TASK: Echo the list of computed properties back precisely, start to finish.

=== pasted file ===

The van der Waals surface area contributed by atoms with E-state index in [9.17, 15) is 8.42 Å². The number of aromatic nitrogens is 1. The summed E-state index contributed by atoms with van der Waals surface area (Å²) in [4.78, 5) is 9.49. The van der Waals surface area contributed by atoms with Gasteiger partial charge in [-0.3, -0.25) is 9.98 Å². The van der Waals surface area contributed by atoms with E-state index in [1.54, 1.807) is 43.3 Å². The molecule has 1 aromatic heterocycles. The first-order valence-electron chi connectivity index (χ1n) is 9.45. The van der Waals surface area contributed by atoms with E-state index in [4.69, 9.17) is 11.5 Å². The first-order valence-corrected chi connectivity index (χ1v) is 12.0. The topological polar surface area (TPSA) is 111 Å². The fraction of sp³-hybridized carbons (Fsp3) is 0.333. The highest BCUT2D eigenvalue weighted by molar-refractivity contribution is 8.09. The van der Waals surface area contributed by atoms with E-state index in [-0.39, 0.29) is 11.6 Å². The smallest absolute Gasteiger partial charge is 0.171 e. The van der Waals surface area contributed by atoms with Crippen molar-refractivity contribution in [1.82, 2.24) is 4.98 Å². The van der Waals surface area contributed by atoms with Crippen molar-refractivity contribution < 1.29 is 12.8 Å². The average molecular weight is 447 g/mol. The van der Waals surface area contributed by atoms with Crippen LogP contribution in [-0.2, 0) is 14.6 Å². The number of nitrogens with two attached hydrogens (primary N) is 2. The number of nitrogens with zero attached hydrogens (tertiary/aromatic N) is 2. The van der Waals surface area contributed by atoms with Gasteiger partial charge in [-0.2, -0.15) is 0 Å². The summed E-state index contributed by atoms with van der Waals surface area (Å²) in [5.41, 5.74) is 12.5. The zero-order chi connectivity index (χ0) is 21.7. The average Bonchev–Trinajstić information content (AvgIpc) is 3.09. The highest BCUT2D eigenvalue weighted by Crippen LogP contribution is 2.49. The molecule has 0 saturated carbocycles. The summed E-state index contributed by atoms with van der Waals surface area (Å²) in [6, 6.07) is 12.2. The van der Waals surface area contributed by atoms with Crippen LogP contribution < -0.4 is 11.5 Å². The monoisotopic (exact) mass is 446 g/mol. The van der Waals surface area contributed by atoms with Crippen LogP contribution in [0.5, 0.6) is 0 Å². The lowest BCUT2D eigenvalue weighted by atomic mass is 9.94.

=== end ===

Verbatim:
The van der Waals surface area contributed by atoms with E-state index in [9.17, 15) is 8.42 Å². The number of aromatic nitrogens is 1. The summed E-state index contributed by atoms with van der Waals surface area (Å²) in [4.78, 5) is 9.49. The van der Waals surface area contributed by atoms with Gasteiger partial charge in [-0.3, -0.25) is 9.98 Å². The van der Waals surface area contributed by atoms with E-state index in [1.54, 1.807) is 43.3 Å². The molecule has 1 aromatic heterocycles. The first-order valence-electron chi connectivity index (χ1n) is 9.45. The van der Waals surface area contributed by atoms with E-state index in [4.69, 9.17) is 11.5 Å². The first-order valence-corrected chi connectivity index (χ1v) is 12.0. The topological polar surface area (TPSA) is 111 Å². The fraction of sp³-hybridized carbons (Fsp3) is 0.333. The highest BCUT2D eigenvalue weighted by molar-refractivity contribution is 8.09. The van der Waals surface area contributed by atoms with E-state index in [-0.39, 0.29) is 11.6 Å². The smallest absolute Gasteiger partial charge is 0.171 e. The van der Waals surface area contributed by atoms with Crippen molar-refractivity contribution in [1.82, 2.24) is 4.98 Å². The van der Waals surface area contributed by atoms with Crippen molar-refractivity contribution < 1.29 is 12.8 Å². The average molecular weight is 447 g/mol. The van der Waals surface area contributed by atoms with Crippen LogP contribution in [-0.2, 0) is 14.6 Å². The number of nitrogens with two attached hydrogens (primary N) is 2. The number of nitrogens with zero attached hydrogens (tertiary/aromatic N) is 2. The van der Waals surface area contributed by atoms with Gasteiger partial charge in [-0.2, -0.15) is 0 Å². The summed E-state index contributed by atoms with van der Waals surface area (Å²) in [5.41, 5.74) is 12.5. The zero-order chi connectivity index (χ0) is 21.7. The average Bonchev–Trinajstić information content (AvgIpc) is 3.09. The highest BCUT2D eigenvalue weighted by Crippen LogP contribution is 2.49. The molecule has 0 saturated carbocycles. The summed E-state index contributed by atoms with van der Waals surface area (Å²) in [6, 6.07) is 12.2. The van der Waals surface area contributed by atoms with Crippen LogP contribution < -0.4 is 11.5 Å². The monoisotopic (exact) mass is 446 g/mol. The van der Waals surface area contributed by atoms with Crippen LogP contribution in [0.5, 0.6) is 0 Å². The lowest BCUT2D eigenvalue weighted by atomic mass is 9.94.